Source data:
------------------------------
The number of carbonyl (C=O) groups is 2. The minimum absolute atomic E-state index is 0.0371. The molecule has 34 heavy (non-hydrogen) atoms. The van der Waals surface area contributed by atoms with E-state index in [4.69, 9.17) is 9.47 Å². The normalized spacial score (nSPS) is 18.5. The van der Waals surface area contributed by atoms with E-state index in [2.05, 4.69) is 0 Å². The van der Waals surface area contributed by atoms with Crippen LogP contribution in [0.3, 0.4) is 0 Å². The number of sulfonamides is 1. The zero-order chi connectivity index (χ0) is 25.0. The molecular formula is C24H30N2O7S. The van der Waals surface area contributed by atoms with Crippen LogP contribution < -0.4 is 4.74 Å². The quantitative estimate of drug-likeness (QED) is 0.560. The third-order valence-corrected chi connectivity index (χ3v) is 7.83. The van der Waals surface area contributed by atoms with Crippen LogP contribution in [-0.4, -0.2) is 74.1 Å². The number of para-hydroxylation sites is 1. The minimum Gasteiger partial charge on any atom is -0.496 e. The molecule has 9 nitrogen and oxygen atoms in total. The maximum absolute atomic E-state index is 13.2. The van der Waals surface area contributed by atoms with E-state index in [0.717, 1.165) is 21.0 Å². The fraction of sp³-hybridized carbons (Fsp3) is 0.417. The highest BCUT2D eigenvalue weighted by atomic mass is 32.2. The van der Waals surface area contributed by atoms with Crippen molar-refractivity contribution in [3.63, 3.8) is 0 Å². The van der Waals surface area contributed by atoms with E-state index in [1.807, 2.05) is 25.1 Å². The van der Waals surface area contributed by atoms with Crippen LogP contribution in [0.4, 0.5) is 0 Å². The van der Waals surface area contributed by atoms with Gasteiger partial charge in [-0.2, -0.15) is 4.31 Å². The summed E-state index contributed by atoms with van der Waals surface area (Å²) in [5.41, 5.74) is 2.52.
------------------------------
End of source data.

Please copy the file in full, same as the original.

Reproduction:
The number of carbonyl (C=O) groups is 2. The minimum absolute atomic E-state index is 0.0371. The molecule has 34 heavy (non-hydrogen) atoms. The van der Waals surface area contributed by atoms with E-state index in [4.69, 9.17) is 9.47 Å². The normalized spacial score (nSPS) is 18.5. The van der Waals surface area contributed by atoms with E-state index in [2.05, 4.69) is 0 Å². The van der Waals surface area contributed by atoms with Crippen LogP contribution in [0.3, 0.4) is 0 Å². The number of sulfonamides is 1. The zero-order chi connectivity index (χ0) is 25.0. The molecular formula is C24H30N2O7S. The van der Waals surface area contributed by atoms with Crippen LogP contribution < -0.4 is 4.74 Å². The quantitative estimate of drug-likeness (QED) is 0.560. The third-order valence-corrected chi connectivity index (χ3v) is 7.83. The van der Waals surface area contributed by atoms with Crippen LogP contribution in [-0.4, -0.2) is 74.1 Å². The number of para-hydroxylation sites is 1. The minimum Gasteiger partial charge on any atom is -0.496 e. The molecule has 9 nitrogen and oxygen atoms in total. The maximum absolute atomic E-state index is 13.2. The van der Waals surface area contributed by atoms with E-state index in [0.717, 1.165) is 21.0 Å². The fraction of sp³-hybridized carbons (Fsp3) is 0.417. The highest BCUT2D eigenvalue weighted by atomic mass is 32.2. The van der Waals surface area contributed by atoms with Crippen molar-refractivity contribution in [3.63, 3.8) is 0 Å². The van der Waals surface area contributed by atoms with E-state index in [1.807, 2.05) is 25.1 Å². The van der Waals surface area contributed by atoms with Crippen LogP contribution in [0.4, 0.5) is 0 Å². The van der Waals surface area contributed by atoms with Gasteiger partial charge in [-0.2, -0.15) is 4.31 Å². The summed E-state index contributed by atoms with van der Waals surface area (Å²) in [5.41, 5.74) is 2.52.